Ideals were high, money was seemingly abundant and new investment opportunities were eagerly sought. It turned out to be a golden time for clean energy too as it threw off its hippy image and embraced free market economics to make dreams, reality. First the Kyoto protocols were signed in Japan and then the EU adopted the Energy Charter Treaty and encouraged and arguably incentivised its member States to go green by investing in clean, renewable energy. Ambitious countries like Italy and Spain with a sun surplus saw an opportunity. The cost of generating clean energy from the sun had come down and efficiency had increased owing in no small part to the price of silica coming down - a key ingredient in photovoltaic energy production. Spain seemingly opened its doors to investment and through various means sought to lead the way in European clean energy. Spain’s electricity market was liberalised and it embraced clean energy in the Electricity Sector Act 54/1997, specifically recognising the right of investors in renewable energy to a “reasonable/fair return”. A new investment opportunity with green ideals was born.

The Kingdom of Spain emphatically embraced clean energy passing royal decree after royal decree in support of its “Plan to Promote Renewable Energies for the period 2005 – 2010” with the express aim of increasing renewable energy production from 37 MW to 400 MW by 2010. It was a plan built on the basis of positive reinforcement. Premium feed in tariffs (FITs) and a broad range of profit boosting incentives were promised to encourage investors to invest in clean energy. Especially photovoltaic energy.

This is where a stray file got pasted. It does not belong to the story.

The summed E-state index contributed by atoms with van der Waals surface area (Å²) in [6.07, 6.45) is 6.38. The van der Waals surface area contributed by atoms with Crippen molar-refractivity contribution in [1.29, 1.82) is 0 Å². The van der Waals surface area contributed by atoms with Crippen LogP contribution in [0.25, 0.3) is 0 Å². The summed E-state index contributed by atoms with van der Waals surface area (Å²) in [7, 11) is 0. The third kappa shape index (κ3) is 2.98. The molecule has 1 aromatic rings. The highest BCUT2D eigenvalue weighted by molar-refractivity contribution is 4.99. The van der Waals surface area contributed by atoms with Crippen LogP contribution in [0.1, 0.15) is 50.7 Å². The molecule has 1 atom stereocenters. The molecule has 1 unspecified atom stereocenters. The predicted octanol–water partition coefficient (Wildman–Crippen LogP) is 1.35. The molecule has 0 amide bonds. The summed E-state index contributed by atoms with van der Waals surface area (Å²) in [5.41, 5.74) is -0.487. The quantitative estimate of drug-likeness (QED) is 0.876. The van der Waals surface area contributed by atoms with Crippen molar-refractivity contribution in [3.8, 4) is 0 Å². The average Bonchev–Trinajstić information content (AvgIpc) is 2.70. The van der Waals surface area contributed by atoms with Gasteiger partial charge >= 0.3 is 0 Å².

Unlike many ecologically minded government plans, the Plan to Promote Renewable Energies was a tremendous success. A bit too successful as it turns out. By the end of 2008 more than 2340 MW of photovoltaic facilities had been installed. By 2012 it was over 4000MW – 10x what the plan had set out to achieve. From an ecological perspective this is arguably a tremendous result. However, from an economic one, less so. The fusing of clean energy and free market ideals into a new and exciting investment opportunity was born in an age of abundance. By 2008 that age had passed and the age of austerity was upon us. What once was a phenomenal investment opportunity rapidly became an onerous liability. More was promised in FITs than the multiple faces of Spain’s governments wanted to deliver. A green investment opportunity was rapidly spun into a tariff deficit.

By 2008, the Spanish energy market couldn’t have been regarded more differently than it had in 1997. In 1997, it was embarking on a process of transformation to reap the rewards promised to it by embracing liberal economic principles. By 2008, those same liberal economic principles were being blamed for a variety of the countries sins. Investors into renewable energy that were invited and courted were progressively targeted by a series of royal decrees designed at first to limit then ultimately dismantle the regulatory regime that had encouraged investment. These investors had been promised more. It was not unreasonable to expect those promises to be fulfilled was it?